China: It Looks Like Jiang Will Rule from the Wings

Would he go, or not? For months, China watchers have been speculating about whether Chinese President Jiang Zemin, 76, would oversee a long-awaited orderly transfer of power in Beijing--or make a last bold bid to stay in charge at the 16th Communist Party Congress beginning on Nov. 8. Now, signs are strong that Jiang is indeed preparing to make way for a new leader--59-year-old Vice-President Hu Jintao--by stepping down from his party post soon and from the presidency early next year.

But Jiang has no intention of fading from the scene. Once derided as a marginal and transitional figure, he has skillfully made sure that he'll exert major influence over China's foreign and economic policies, perhaps for years to come. At least three of Jiang's protégés will likely be promoted to key posts by the Congress, putting them in a position to advance his agenda. Above all, Jiang aims to remain a powerful presence as a party elder after his retirement, much as paramount leader Deng Xiaoping did until his death in 1997. Jiang is so confident of his stature that he may even give up a post analysts had long expected he would keep: the chairmanship of the Central Military Commission. (Deng held that job for two years after retiring from other party posts.) "Jiang wants to appear more modern than Mao or Deng," says an editor with a Beijing political journal. "Giving up all his positions makes him appear a great man in China's history."

If Jiang does quit them, his key supporters in the all-powerful, seven-member Politburo Standing Committee will play a vital role in maintaining his influence. On Oct. 22, state media announced that Shanghai Party Secretary Huang Ju, 64, and Beijing Party Secretary Jia Qinglin, 62, would soon take jobs in the central government. At least one of them--probably Huang--is expected to be promoted to the Standing Committee. Meanwhile, on Oct. 24, 63-year-old Zeng Qinghong stepped down from his job as head of the party's Organization Dept. This is also seen as a signal that he soon will join the top echelon of leadership, analysts say.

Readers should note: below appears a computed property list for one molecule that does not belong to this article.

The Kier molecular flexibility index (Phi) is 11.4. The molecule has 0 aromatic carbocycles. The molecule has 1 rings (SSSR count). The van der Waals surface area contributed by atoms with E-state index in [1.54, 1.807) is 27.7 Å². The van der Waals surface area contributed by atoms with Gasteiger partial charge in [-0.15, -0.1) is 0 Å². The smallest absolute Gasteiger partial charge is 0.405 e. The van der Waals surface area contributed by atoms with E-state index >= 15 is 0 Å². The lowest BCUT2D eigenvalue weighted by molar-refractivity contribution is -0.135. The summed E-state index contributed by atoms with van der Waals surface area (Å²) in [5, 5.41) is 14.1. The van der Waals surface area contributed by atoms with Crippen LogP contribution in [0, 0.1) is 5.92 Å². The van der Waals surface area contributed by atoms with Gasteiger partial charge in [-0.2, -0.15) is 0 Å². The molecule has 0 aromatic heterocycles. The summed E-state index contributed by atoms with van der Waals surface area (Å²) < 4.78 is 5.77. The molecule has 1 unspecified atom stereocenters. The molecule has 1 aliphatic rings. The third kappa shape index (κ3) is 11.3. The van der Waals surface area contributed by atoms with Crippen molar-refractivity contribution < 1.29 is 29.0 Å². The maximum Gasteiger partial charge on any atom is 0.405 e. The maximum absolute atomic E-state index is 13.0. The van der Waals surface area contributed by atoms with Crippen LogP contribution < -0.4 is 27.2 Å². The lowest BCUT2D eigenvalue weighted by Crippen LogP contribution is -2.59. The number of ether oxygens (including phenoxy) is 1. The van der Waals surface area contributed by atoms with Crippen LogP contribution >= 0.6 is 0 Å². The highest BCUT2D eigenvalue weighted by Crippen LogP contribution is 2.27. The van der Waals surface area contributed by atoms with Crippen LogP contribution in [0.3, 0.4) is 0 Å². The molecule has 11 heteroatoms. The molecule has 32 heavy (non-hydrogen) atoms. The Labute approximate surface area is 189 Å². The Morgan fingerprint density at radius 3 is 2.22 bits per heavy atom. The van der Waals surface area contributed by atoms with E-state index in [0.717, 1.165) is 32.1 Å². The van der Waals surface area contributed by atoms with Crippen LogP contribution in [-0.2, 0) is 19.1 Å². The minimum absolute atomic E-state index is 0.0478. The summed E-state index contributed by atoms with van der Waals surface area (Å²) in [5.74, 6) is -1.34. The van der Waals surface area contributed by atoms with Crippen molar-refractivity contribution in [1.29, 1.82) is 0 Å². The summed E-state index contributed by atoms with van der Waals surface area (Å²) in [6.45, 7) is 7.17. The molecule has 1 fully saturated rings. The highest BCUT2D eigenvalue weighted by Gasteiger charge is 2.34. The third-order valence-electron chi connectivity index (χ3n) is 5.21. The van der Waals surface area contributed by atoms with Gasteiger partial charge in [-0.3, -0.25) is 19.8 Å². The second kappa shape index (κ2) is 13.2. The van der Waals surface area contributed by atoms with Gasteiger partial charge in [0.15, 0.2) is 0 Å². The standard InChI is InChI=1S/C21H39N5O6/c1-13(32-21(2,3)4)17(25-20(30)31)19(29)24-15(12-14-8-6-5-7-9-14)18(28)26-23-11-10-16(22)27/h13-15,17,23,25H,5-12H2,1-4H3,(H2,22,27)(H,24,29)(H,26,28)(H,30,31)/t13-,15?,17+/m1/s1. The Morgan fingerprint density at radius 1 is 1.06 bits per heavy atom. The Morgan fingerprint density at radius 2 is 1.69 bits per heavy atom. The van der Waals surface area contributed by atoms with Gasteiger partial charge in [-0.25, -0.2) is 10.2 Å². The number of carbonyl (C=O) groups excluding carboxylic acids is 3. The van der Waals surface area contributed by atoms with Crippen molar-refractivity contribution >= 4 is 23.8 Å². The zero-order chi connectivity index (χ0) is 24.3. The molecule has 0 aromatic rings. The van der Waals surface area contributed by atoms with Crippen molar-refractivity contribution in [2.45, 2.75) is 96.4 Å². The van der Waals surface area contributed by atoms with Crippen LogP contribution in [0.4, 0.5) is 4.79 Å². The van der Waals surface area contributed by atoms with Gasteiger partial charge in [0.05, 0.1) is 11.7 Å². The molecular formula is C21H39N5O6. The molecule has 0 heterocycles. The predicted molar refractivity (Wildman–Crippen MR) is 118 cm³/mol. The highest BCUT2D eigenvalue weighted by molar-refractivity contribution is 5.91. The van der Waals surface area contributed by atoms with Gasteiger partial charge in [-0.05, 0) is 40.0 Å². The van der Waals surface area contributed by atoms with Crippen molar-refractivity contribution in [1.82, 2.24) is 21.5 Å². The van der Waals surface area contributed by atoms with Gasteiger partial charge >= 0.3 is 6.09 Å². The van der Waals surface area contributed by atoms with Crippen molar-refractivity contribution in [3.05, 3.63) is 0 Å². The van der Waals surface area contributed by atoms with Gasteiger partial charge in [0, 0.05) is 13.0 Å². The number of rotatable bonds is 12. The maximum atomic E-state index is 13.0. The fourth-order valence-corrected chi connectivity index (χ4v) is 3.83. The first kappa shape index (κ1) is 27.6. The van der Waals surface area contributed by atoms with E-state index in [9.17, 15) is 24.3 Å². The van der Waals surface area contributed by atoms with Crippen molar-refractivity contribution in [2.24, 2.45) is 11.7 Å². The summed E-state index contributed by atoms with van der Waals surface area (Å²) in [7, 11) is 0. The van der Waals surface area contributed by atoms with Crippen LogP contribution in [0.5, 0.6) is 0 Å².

Zeng, Huang, and Jia have all worked closely with Jiang. Zeng, the only official from Shanghai whom Jiang brought with him to Beijing in 1989, is the President's closest aide. Jiang chose Jia to take over as Beijing's mayor in 1996 after his predecessor was arrested on corruption charges. Jia may be beholden to Jiang because of rumors that Jia's wife was involved in a smuggling scandal. A corruption crackdown has netted officials with ties to top leaders such as Li Peng, but no one close to Jiang has been implicated.

On the policy front, Jiang's continued influence is likely to spell a stable transition. Leaders in Beijing broadly agree that China must continue its economic opening. Hu, known as a consensus builder, is unlikely to challenge Jiang openly. "Hu will try to make this as seamless a transition as he can," says Kenneth Lieberthal, a China expert at the University of Michigan. Hu can be expected to heed Jiang's advice on foreign policy, an area where he has little experience. Jiang, who recently enjoyed a visit to President George W. Bush's Texas ranch, is likely to keep pushing for better ties with the U.S. and a softer line on Taiwan.

Of course, any transition of power can turn up surprises. And no one really knows how the new crowd of sixtysomethings will interact with each other--and with Jiang--until they assume their new posts. For example, one longtime rival, Li Ruihuan, 68, may try to limit Jiang's protégés' influence if he keeps his position on the Standing Committee. But for now, Jiang--China's aspiring new paramount leader--seems to have stacked the deck strongly in his own favor.

By Dexter Roberts in Beijing

Edited by Rose Brady

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